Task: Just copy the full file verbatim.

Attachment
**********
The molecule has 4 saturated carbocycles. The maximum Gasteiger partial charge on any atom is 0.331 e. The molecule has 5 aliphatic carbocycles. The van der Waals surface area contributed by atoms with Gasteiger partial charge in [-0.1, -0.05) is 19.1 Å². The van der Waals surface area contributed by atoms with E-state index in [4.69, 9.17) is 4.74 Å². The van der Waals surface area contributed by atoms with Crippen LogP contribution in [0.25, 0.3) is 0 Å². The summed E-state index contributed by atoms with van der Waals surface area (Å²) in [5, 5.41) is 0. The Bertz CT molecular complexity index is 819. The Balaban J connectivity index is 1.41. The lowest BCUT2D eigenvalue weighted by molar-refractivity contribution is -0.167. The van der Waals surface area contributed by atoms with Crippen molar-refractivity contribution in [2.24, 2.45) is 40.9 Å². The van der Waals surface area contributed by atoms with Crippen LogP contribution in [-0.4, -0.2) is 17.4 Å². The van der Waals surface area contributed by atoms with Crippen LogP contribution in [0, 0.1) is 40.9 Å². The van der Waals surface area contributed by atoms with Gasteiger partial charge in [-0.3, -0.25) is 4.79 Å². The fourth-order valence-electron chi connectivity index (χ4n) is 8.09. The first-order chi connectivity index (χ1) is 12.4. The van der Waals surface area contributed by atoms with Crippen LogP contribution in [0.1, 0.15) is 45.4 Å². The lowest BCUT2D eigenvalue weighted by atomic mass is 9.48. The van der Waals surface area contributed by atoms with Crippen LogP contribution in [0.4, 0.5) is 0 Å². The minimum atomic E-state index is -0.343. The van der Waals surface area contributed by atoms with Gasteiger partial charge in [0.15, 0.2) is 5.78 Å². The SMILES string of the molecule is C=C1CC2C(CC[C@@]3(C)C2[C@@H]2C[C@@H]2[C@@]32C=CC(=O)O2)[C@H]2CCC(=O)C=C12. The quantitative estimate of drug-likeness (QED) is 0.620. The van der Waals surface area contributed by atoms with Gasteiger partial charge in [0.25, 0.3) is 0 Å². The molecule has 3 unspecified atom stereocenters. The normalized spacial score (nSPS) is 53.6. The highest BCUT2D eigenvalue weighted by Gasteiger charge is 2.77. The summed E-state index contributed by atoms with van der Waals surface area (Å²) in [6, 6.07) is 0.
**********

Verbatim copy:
The molecule has 4 saturated carbocycles. The maximum Gasteiger partial charge on any atom is 0.331 e. The molecule has 5 aliphatic carbocycles. The van der Waals surface area contributed by atoms with Gasteiger partial charge in [-0.1, -0.05) is 19.1 Å². The van der Waals surface area contributed by atoms with E-state index in [4.69, 9.17) is 4.74 Å². The van der Waals surface area contributed by atoms with Crippen LogP contribution in [0.25, 0.3) is 0 Å². The summed E-state index contributed by atoms with van der Waals surface area (Å²) in [5, 5.41) is 0. The Bertz CT molecular complexity index is 819. The Balaban J connectivity index is 1.41. The lowest BCUT2D eigenvalue weighted by molar-refractivity contribution is -0.167. The van der Waals surface area contributed by atoms with Crippen molar-refractivity contribution in [2.24, 2.45) is 40.9 Å². The van der Waals surface area contributed by atoms with Crippen LogP contribution in [-0.4, -0.2) is 17.4 Å². The van der Waals surface area contributed by atoms with Crippen LogP contribution in [0, 0.1) is 40.9 Å². The van der Waals surface area contributed by atoms with Gasteiger partial charge in [-0.3, -0.25) is 4.79 Å². The fourth-order valence-electron chi connectivity index (χ4n) is 8.09. The first-order chi connectivity index (χ1) is 12.4. The van der Waals surface area contributed by atoms with Crippen LogP contribution in [0.1, 0.15) is 45.4 Å². The lowest BCUT2D eigenvalue weighted by atomic mass is 9.48. The van der Waals surface area contributed by atoms with Crippen LogP contribution in [0.4, 0.5) is 0 Å². The minimum atomic E-state index is -0.343. The van der Waals surface area contributed by atoms with Gasteiger partial charge in [0.15, 0.2) is 5.78 Å². The SMILES string of the molecule is C=C1CC2C(CC[C@@]3(C)C2[C@@H]2C[C@@H]2[C@@]32C=CC(=O)O2)[C@H]2CCC(=O)C=C12. The quantitative estimate of drug-likeness (QED) is 0.620. The van der Waals surface area contributed by atoms with Gasteiger partial charge in [0.25, 0.3) is 0 Å². The molecule has 3 unspecified atom stereocenters. The normalized spacial score (nSPS) is 53.6. The highest BCUT2D eigenvalue weighted by Gasteiger charge is 2.77. The summed E-state index contributed by atoms with van der Waals surface area (Å²) in [6, 6.07) is 0.